UK employment growth beats US and Europe

The UK's employment rate is increasing faster than international competitors in Europe and the United States, the Government has said.

UK's employment rate is increasing faster than international competitors in Europe and the United States Credit: PA

An analysis of the latest jobs figures showed the UK's 72% employment rate is higher than the EU average of 64%, better than the US and similar to that in Canada and Japan.

Two-thirds of women are in work - a record 14 million - compared with the EU average of 59%.

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Older workers are 'a vital contribution' to economy

New figures revealing a record number of older workers in employment, show that employers see the positive value in employing older staff, Pensions Minister Steve Webb said.

According to the figures, almost nine million people over the age of 50 are now in work. Mr Webb said:

Retaining older workers benefits the whole firm, including younger workers who can learn from the experience and skills of their older colleagues.

We want to build a stronger economy, and older workers have a vital contribution to make to our long-term prosperity and the sustainability of our pension system, as well as their own financial and social well-being.

Record number of older workers in employment

A record number of older workers are in employment after a big increase in recent years, according to "striking" new figures.

The Government said almost nine million people over the age of 50 are now in work, almost a third of the workforce and a rise of 8.5% since 1992.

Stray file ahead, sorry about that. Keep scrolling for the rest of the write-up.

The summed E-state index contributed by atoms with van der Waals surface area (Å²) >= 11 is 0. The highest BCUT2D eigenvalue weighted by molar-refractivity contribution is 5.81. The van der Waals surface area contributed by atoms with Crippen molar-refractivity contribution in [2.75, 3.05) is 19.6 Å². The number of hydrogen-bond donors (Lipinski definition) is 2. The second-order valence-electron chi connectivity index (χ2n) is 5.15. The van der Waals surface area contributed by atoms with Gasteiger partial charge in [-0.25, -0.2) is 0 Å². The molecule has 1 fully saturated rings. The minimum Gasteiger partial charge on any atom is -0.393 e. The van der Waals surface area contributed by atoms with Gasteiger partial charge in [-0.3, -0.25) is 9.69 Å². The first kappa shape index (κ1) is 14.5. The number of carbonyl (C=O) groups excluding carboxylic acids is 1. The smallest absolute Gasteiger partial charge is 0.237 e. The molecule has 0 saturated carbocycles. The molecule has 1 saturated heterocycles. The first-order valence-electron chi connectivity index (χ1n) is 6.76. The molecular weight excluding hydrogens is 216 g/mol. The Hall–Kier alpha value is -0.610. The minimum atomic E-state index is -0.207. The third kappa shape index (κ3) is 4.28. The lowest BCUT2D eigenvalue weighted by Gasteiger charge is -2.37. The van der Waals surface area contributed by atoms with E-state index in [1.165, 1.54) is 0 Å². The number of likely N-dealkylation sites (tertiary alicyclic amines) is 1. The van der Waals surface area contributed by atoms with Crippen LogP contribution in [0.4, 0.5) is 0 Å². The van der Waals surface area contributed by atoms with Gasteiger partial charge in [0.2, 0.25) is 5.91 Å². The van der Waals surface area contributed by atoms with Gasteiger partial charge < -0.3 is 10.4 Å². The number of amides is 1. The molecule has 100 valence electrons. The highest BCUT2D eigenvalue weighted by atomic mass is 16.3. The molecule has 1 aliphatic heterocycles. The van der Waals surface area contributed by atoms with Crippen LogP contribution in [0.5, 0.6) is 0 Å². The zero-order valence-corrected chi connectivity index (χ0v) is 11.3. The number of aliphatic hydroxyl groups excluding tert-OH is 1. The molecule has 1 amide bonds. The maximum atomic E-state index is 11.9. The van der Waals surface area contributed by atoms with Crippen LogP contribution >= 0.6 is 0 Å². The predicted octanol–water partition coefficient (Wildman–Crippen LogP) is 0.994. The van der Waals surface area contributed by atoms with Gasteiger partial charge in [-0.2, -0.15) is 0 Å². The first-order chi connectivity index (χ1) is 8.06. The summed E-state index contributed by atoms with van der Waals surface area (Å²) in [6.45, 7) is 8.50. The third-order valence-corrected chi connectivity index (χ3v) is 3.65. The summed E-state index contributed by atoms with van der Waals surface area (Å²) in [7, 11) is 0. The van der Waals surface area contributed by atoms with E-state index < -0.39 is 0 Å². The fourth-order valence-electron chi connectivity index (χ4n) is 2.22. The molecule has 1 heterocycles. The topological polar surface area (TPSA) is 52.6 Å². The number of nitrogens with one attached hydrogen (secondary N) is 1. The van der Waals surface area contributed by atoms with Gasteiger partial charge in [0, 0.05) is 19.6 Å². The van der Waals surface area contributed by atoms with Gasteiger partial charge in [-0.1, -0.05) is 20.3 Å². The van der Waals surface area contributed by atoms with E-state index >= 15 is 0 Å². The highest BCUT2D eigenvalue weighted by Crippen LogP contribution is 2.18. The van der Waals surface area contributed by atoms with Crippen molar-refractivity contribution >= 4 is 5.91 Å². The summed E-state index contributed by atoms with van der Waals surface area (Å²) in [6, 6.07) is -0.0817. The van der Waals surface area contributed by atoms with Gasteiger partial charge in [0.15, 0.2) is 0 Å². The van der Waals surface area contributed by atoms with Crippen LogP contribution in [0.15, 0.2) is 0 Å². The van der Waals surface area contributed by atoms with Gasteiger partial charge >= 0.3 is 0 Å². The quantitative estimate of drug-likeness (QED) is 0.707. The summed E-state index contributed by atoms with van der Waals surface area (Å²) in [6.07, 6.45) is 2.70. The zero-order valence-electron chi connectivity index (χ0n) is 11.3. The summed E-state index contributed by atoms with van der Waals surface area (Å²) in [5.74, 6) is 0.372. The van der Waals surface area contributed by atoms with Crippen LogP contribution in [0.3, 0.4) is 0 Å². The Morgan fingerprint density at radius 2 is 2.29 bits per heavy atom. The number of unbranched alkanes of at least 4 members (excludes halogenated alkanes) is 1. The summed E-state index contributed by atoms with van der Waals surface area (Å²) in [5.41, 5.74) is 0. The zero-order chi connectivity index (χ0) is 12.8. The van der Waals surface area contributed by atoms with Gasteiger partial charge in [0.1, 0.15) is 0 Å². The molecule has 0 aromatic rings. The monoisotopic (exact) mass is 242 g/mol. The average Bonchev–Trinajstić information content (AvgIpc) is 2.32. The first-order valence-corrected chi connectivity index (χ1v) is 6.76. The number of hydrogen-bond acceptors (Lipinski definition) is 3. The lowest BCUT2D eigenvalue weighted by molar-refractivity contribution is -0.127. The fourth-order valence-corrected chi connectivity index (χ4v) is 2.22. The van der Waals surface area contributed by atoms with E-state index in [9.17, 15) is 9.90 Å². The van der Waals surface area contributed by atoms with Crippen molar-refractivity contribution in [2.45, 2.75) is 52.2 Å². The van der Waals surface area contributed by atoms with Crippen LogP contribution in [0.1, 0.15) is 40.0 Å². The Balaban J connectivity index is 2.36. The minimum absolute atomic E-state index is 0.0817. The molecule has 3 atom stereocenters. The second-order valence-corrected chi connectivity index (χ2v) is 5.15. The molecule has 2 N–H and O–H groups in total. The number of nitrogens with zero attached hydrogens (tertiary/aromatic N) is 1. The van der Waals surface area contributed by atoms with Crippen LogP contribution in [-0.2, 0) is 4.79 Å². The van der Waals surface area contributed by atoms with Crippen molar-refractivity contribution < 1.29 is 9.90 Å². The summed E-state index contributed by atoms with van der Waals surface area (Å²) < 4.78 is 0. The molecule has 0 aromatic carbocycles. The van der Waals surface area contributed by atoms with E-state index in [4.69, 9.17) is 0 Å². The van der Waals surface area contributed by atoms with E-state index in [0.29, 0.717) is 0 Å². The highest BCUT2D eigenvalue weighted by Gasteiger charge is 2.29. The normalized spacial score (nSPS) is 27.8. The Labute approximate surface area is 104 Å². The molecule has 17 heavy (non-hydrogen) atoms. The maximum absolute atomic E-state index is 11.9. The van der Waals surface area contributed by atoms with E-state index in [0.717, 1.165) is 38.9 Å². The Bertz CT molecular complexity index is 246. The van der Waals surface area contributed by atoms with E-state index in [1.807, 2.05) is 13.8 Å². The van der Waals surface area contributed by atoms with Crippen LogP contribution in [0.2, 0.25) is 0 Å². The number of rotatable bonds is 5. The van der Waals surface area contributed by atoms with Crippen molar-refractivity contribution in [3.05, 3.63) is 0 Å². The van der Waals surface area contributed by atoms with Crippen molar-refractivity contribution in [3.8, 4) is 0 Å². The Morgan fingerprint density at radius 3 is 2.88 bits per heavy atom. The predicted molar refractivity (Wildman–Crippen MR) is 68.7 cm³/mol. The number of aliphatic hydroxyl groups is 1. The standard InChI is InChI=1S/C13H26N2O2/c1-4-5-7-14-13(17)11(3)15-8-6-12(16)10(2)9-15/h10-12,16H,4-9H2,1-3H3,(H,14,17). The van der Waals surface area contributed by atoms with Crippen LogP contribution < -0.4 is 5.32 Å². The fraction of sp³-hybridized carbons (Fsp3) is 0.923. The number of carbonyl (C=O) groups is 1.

Around 1.1 million are aged 65 or over, twice as many as in 1992.

Record number of older workers in employment Credit: PA

Smaller firms more positive on employment - report

The study, published ahead of the latest unemployment figures on Wednesday, also found that smaller firms were more positive about employment prospects than large companies.

Gerwyn Davies, of the CIPD, said employment growth, normally a lagging indicator of recovery, "seems to have preceded the stronger signs of growth we're now seeing".

...it is unsurprising that employment intentions are now dipping just as economic growth seems to be taking hold, with employers needing to tackle the major productivity hangover affecting the UK economy.

Weak productivity partly explains why a majority of employers expect to continue awarding below inflation pay rises for their workforce.

Sustainable increases in real wages can only be delivered if organisations can boost productivity, for example through smart investment in the training, development and management of their staff.

– Gerwyn Davies from CIPD

Pace of jobs growth set to slow, report says

The fast pace of growth in employment in recent months could slow slightly, while pay rises are set to remain below inflation, according to a new report.

Pay rises are set to stay below inflation. Credit: Richard Pohle/The Times/PA Wire/Press Association Images

A survey of 1,000 employers by the Chartered Institute of Personnel and Development (CIPD) found that recruitment intentions fell back from 65% of firms last year to 54% now.

One in five employers said they planned to lay off staff in the first quarter of the year. Almost three out of four predicted pay increases will be 2% or less in 2014.